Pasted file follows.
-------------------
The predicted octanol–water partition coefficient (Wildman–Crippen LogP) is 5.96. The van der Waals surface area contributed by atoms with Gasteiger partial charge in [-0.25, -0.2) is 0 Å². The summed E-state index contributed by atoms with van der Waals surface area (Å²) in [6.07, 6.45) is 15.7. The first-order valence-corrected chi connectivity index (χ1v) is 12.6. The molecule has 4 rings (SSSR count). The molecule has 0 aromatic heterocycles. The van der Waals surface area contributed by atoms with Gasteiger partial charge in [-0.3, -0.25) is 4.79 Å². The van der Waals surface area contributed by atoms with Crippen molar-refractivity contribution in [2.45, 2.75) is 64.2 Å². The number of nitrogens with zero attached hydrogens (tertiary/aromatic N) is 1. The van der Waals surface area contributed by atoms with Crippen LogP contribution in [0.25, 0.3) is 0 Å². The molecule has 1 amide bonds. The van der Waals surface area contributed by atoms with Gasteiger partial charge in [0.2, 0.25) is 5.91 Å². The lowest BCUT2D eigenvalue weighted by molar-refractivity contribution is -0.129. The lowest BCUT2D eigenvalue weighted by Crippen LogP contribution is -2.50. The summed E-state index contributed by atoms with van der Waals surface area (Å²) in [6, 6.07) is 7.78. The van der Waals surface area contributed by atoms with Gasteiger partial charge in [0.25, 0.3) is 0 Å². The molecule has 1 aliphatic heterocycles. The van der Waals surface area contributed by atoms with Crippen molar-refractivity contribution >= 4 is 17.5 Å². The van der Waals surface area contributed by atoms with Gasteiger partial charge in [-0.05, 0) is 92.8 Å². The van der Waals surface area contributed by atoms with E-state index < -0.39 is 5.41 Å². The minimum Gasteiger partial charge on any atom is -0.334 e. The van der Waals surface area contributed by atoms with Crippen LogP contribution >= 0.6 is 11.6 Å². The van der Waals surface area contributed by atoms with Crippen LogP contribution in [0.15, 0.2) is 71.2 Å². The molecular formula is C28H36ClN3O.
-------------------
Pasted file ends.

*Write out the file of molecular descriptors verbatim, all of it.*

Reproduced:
The predicted octanol–water partition coefficient (Wildman–Crippen LogP) is 5.96. The van der Waals surface area contributed by atoms with Gasteiger partial charge in [-0.25, -0.2) is 0 Å². The summed E-state index contributed by atoms with van der Waals surface area (Å²) in [6.07, 6.45) is 15.7. The first-order valence-corrected chi connectivity index (χ1v) is 12.6. The molecule has 4 rings (SSSR count). The molecule has 0 aromatic heterocycles. The van der Waals surface area contributed by atoms with Gasteiger partial charge in [-0.3, -0.25) is 4.79 Å². The van der Waals surface area contributed by atoms with Crippen molar-refractivity contribution in [2.45, 2.75) is 64.2 Å². The number of nitrogens with zero attached hydrogens (tertiary/aromatic N) is 1. The van der Waals surface area contributed by atoms with Crippen LogP contribution in [0.25, 0.3) is 0 Å². The molecule has 1 amide bonds. The van der Waals surface area contributed by atoms with Gasteiger partial charge in [0.2, 0.25) is 5.91 Å². The lowest BCUT2D eigenvalue weighted by molar-refractivity contribution is -0.129. The lowest BCUT2D eigenvalue weighted by Crippen LogP contribution is -2.50. The summed E-state index contributed by atoms with van der Waals surface area (Å²) in [6, 6.07) is 7.78. The van der Waals surface area contributed by atoms with Gasteiger partial charge in [0.25, 0.3) is 0 Å². The molecule has 1 aliphatic heterocycles. The van der Waals surface area contributed by atoms with Crippen molar-refractivity contribution >= 4 is 17.5 Å². The van der Waals surface area contributed by atoms with Gasteiger partial charge in [-0.05, 0) is 92.8 Å². The van der Waals surface area contributed by atoms with E-state index < -0.39 is 5.41 Å². The minimum Gasteiger partial charge on any atom is -0.334 e. The van der Waals surface area contributed by atoms with Crippen LogP contribution >= 0.6 is 11.6 Å². The van der Waals surface area contributed by atoms with Crippen LogP contribution in [0.15, 0.2) is 71.2 Å². The molecular formula is C28H36ClN3O.